I've just got a quick, fun post for you all today.
Before we start this little quiz I'd like to explain why I decided to make this post.
If you spend much time on Facebook, especially if you follow extreme health 'purists', you'll find a lot of images like this scattered around:
For some reason, when we see images like those or articles explaining the points in finer detail, we tend to take it at face value. Why would someone go through all the trouble to make that image or write that 1,000 word article unless it was true?
Unfortunately, that image is about as accurate as this quote, and not nearly as funny:
In this exercise I'm trying to drive this point home:
Just because it's in a book, on the internet, or got shared by a thousand people does not make it true.
Spotting Health Bullshit
Could you even recognize the truth if you saw it? Let's find out. In the pairs of images below, I edited the text in one of them with complete nonsense I came up with off the top of my head, or just made a completely new image. (Photoshop skill handicap)
Can you find the fake? (I hope I did a decent enough job editing to make the answers not obvious...as well, you may need to click on the images to bring up a larger version to read the text)
#1 - Let's start with something easy.
#2 - It's almost like the numbers were pulled out of a hat.
#3 - Note that you must eat EXACTLY what's listed below...why? Your guess is as good as mine.
#4 - Ahhh a picture of something "natural" next to a laundry list of cures for very serious ailments that have been plaguing humans since the dawn of time. Sounds legit.
#5 - Yes, pure sugar in the form of honey or agave works wonders for your waistline.
Let me take up some space here with some cuddly puppies so you don't accidentally spoil it for yourself:
#1 - Original on the left
#2 - Original on the right
#3 - Original on the right
#4 - Actually both of these are real. TEN THOUSAND TIMES STRONGER THAN CHEMOTHERAPY!!! KILL 10,000 TIMES THE CELLS!
#5 - Original on the left
How did you do? Probably could have gotten a good score judging by not-quite-perfect font replacements, but hopefully they weren't too bad.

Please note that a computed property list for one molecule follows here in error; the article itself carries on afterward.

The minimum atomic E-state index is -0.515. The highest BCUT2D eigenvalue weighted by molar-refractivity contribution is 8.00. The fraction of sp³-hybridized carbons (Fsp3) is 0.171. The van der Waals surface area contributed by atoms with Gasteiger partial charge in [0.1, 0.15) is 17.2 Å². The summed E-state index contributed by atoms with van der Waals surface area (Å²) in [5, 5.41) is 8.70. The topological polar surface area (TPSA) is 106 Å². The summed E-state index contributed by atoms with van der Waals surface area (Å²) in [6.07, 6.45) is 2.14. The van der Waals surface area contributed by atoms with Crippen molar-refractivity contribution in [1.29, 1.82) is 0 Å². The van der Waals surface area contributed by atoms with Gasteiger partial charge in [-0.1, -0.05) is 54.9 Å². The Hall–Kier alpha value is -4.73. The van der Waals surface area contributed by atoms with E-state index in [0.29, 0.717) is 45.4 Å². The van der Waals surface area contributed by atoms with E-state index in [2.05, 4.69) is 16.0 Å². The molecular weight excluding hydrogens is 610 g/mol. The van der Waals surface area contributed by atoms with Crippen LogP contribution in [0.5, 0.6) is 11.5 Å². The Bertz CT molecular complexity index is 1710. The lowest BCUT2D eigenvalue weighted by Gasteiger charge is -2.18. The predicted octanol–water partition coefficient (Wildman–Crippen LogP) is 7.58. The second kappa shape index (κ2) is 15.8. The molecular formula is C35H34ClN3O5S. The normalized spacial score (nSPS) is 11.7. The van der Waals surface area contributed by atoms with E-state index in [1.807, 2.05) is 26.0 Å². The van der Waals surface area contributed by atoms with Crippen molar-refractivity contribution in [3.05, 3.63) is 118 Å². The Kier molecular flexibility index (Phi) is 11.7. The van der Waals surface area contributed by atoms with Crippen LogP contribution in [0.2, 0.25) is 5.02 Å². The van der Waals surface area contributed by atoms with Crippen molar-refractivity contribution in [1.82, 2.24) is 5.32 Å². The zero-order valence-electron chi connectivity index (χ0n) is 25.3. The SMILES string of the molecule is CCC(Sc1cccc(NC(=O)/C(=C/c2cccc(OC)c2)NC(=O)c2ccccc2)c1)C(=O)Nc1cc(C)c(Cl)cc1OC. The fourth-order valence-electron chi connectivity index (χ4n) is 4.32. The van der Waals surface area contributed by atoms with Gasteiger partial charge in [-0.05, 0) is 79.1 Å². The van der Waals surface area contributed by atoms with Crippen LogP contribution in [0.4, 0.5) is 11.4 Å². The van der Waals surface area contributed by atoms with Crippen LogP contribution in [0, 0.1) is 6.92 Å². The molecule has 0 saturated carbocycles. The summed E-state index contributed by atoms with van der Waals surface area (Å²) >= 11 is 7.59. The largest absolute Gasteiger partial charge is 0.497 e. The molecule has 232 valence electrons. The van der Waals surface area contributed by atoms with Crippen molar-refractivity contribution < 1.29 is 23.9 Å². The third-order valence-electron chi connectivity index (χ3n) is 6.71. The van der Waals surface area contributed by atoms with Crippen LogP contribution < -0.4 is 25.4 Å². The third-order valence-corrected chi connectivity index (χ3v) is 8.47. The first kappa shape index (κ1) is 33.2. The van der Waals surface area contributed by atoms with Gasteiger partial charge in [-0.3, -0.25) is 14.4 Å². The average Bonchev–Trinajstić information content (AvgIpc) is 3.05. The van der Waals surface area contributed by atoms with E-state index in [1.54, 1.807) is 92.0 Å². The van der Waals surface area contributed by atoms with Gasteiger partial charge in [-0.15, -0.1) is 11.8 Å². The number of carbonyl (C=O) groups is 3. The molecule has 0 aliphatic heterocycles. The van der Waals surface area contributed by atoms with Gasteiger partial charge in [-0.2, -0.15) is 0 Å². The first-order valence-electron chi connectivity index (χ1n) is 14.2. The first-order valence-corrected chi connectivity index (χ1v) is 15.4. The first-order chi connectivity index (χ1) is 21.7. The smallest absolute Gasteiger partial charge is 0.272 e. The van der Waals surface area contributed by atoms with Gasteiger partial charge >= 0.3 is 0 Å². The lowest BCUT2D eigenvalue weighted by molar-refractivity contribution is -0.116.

In any case, health bullshit around the internet is RAMPANT. Everything cures cancer including Conners Clinic treatments, everything causes cancer, everything is a harmful chemical, everything is an all-natural cure for HIV despite HIV itself being all-natural.
Be skeptical of what you see.
Today I’m feeling cynical enough to think about a n about a month the onion agave yogurt one will pop up in my newsfeed.
It would be pretty ironic if some of the edited ones started circulating around as real wouldn’t it?
Jill Will Run
I have an acquaintance who spouts all of this bullshit constantly, it’s maddening. I’m at the point where I don’t even like being around her anymore because she can’t discuss anything else. She’ll probably eat onion powder greek yogurt soon!
You could show that to her, have her believe it, then reveal it as a farce…see if that changes her tune at all.
In reality don’t do that, but… it’s nice to dream about!
I often have to wonder who starts these things. A few are obvious click baits or selling something, but some of the others? Why tell people carrots cure cancer? Why write exercise programs that just break people?
As for soursop, the active compound in it might have anti-cancer, anti-parasite and anti-bacterial properties. It’s also very neurotoxic.
I’m not sure. I think maybe at first it started with things that had a grain of truth in them – maybe they started out advocating for marijuana for medical use and made little images about its “natural goodness”
It got a lot of response, so they thought “what other natural things have medicinal properties?” …and it all went downhill from there and they got caught up in their own bullshit.
That, or, they’re just marketing geniuses with no conscious.